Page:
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Trees
Joined: Sun Sep 27, 2015 4:04 pm

Re: 2010-2014 List Discussion and Suggestions

#182 Post by Trees » Fri May 27, 2016 8:19 am

swo17 wrote:Just a reminder that lists are due two weeks from today, and that's Memorial Day weekend, so some of you might not want to wait until the last minute...
What list is this deadline for?

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domino harvey
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Re: 2010-2014 List Discussion and Suggestions

#183 Post by domino harvey » Fri May 27, 2016 8:39 am

The thread you're in

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Trees
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Re: 2010-2014 List Discussion and Suggestions

#184 Post by Trees » Fri May 27, 2016 9:03 am

Oh lol, sorry. #-o :oops: I was jumping around from list thread to list thread and got disoriented.

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Trees
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Re: 2010-2014 List Discussion and Suggestions

#185 Post by Trees » Fri May 27, 2016 4:28 pm

Am I reading the rules correctly that these three films cannot be combined into one? Only two-part films can?

Berserk: The Golden Age Arc III
Berserk: The Golden Age Arc II - The Battle for Doldrey
Berserk: The Golden Age Arc I - The Egg of the King

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knives
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Re: 2010-2014 List Discussion and Suggestions

#186 Post by knives » Fri May 27, 2016 4:41 pm

Yes, that's correct. According to the rules they are three different films.

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swo17
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Re: 2010-2014 List Discussion and Suggestions

#187 Post by swo17 » Fri May 27, 2016 5:10 pm

I don't know anything about those films, but just to be a little more precise, the distinction is between trilogies/movies paired with their sequels, and multi-part films, which are presented in more than one part only for reasons of practicality. Occasionally multi-part films happen to be released in three parts (Bernard's Les Miserables, Gomes's Arabian Nights, Assayas's Carlos, Ruiz's Manoel on the Island of Marvels, or even The Human Condition, which is technically a six-part film) which can confuse matters. I don't know which side this falls on. Are you actually thinking of voting for it?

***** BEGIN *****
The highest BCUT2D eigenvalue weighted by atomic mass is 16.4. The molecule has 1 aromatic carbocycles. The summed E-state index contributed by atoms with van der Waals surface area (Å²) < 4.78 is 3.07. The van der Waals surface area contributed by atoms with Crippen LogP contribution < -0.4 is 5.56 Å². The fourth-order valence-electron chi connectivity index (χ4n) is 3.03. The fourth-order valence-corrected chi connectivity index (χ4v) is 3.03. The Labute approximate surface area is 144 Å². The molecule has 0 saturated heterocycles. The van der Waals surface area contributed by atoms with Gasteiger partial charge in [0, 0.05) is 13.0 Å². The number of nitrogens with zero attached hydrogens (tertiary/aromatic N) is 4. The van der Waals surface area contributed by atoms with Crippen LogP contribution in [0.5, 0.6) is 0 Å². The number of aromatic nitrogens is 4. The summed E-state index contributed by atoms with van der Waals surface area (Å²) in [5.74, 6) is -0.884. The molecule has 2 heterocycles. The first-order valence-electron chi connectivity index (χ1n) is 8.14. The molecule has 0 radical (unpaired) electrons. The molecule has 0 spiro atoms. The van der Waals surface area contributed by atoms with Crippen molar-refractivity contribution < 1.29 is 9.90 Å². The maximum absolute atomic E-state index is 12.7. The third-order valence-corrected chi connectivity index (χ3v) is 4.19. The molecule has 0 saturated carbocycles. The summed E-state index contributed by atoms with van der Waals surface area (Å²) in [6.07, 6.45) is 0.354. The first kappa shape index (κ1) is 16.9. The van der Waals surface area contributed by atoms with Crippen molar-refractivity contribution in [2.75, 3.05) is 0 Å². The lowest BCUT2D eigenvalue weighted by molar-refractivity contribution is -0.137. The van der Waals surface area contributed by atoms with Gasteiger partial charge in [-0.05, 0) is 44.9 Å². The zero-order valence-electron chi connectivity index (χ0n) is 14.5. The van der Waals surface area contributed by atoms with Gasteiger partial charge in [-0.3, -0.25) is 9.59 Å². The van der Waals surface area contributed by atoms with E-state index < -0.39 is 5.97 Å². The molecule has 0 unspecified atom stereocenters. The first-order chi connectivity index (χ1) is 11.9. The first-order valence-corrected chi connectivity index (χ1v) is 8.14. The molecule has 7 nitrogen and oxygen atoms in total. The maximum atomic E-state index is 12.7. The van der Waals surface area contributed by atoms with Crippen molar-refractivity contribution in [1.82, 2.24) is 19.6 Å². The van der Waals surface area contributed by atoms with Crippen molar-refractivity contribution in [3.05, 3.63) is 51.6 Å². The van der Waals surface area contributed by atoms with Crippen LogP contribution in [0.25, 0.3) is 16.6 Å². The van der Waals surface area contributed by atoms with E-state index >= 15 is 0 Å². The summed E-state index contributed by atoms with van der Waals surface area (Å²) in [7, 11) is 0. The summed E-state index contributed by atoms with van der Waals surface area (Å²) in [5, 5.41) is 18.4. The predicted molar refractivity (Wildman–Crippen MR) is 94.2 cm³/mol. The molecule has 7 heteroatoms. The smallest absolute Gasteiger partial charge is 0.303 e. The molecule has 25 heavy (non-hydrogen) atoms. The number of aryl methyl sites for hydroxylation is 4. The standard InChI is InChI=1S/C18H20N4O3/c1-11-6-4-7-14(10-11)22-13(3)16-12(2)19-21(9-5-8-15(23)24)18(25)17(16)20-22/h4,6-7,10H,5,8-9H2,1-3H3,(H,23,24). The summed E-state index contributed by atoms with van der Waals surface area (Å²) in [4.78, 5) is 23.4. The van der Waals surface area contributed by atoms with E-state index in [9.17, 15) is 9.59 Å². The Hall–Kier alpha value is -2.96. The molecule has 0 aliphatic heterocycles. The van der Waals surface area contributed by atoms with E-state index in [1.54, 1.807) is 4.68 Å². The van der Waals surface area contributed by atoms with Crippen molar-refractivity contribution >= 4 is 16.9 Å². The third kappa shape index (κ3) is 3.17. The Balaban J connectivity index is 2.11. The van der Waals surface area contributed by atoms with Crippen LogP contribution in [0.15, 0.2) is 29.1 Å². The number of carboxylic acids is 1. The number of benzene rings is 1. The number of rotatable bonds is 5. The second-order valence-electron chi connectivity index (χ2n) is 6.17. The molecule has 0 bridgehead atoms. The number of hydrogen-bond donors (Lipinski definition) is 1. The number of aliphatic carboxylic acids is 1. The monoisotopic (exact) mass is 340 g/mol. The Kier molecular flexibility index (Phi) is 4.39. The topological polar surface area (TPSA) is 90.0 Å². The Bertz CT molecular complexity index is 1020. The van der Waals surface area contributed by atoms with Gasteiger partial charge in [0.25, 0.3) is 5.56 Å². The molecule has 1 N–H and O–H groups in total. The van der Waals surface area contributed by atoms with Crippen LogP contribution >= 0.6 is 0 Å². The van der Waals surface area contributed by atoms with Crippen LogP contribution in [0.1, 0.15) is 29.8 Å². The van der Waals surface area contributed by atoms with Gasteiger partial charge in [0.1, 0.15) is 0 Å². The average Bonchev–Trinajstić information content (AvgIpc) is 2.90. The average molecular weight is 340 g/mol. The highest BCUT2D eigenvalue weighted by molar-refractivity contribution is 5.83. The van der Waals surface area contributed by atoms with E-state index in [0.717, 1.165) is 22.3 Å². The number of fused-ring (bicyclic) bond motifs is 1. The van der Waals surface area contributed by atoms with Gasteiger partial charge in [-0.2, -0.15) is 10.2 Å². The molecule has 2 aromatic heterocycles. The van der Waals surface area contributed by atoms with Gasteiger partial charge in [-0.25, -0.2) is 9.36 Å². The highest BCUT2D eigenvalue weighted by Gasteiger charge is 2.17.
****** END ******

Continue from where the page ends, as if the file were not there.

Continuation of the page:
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Trees
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Re: 2010-2014 List Discussion and Suggestions

#188 Post by Trees » Fri May 27, 2016 5:31 pm

I'm definitely voting for them. These three films are based on a long-running Japanese manga, which also spawned a 26-part anime series back in the 1990s (which I highly recommend!). The way that the films are broken up into three parts is totally arbitrary and they were produced more or less simultaneously and contiguously, so to me, based on what you are saying, it seems like I could combine them?

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swo17
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Re: 2010-2014 List Discussion and Suggestions

#189 Post by swo17 » Fri May 27, 2016 5:49 pm

Having done about one minute of research it seems a case could be made that they constitute one multi-part film, so I will be kind and let you have just one orphan out of them instead of three.

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Trees
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Re: 2010-2014 List Discussion and Suggestions

#190 Post by Trees » Sat May 28, 2016 1:21 am

swo17 wrote:Having done about one minute of research it seems a case could be made that they constitute one multi-part film, so I will be kind and let you have just one orphan out of them instead of three.
:D Thank you.

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the preacher
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Re: 2010-2014 List Discussion and Suggestions

#191 Post by the preacher » Sat May 28, 2016 7:28 am

Ballot sent. Mostly restricted to films released in this country (I'm afraid I'm not up to date with the most obscure stuff yet). Even so I expect lots of orphans, as always. :P

Breakdown by country:
Dominican Republic-1
France-6
Germany-1
India-2
Iran-1
Italy-1
Poland-1
Romania-1
Singapore-1
Spain-1
UK-2
USA-7

Honorable mentions:
50/50 (2011)
De rouille et d'os [Rust and Bone] (2012)
Fehér isten [White God] (2014)
Fu cheng mi shi [Mystery] (2012)
Hwanghae [The Yellow Sea] (2010)
Incendies (2010)
Jagten [The Hunt] (2012)
Mandariinid [Tangerines] (2013)
Mistérios de Lisboa [Mysteries of Lisbon] (2010)
The Perks of Being a Wallflower (2012)
The Town (2010)
V tumane [In the Fog] (2012)

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swo17
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Re: 2010-2014 List Discussion and Suggestions

#192 Post by swo17 » Sat May 28, 2016 2:37 pm

Several more lists in, and things are starting to get interesting. Here's another clue: There are currently twenty directors who have multiple films that have received votes, but only one director who has received votes for three films...

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Tommaso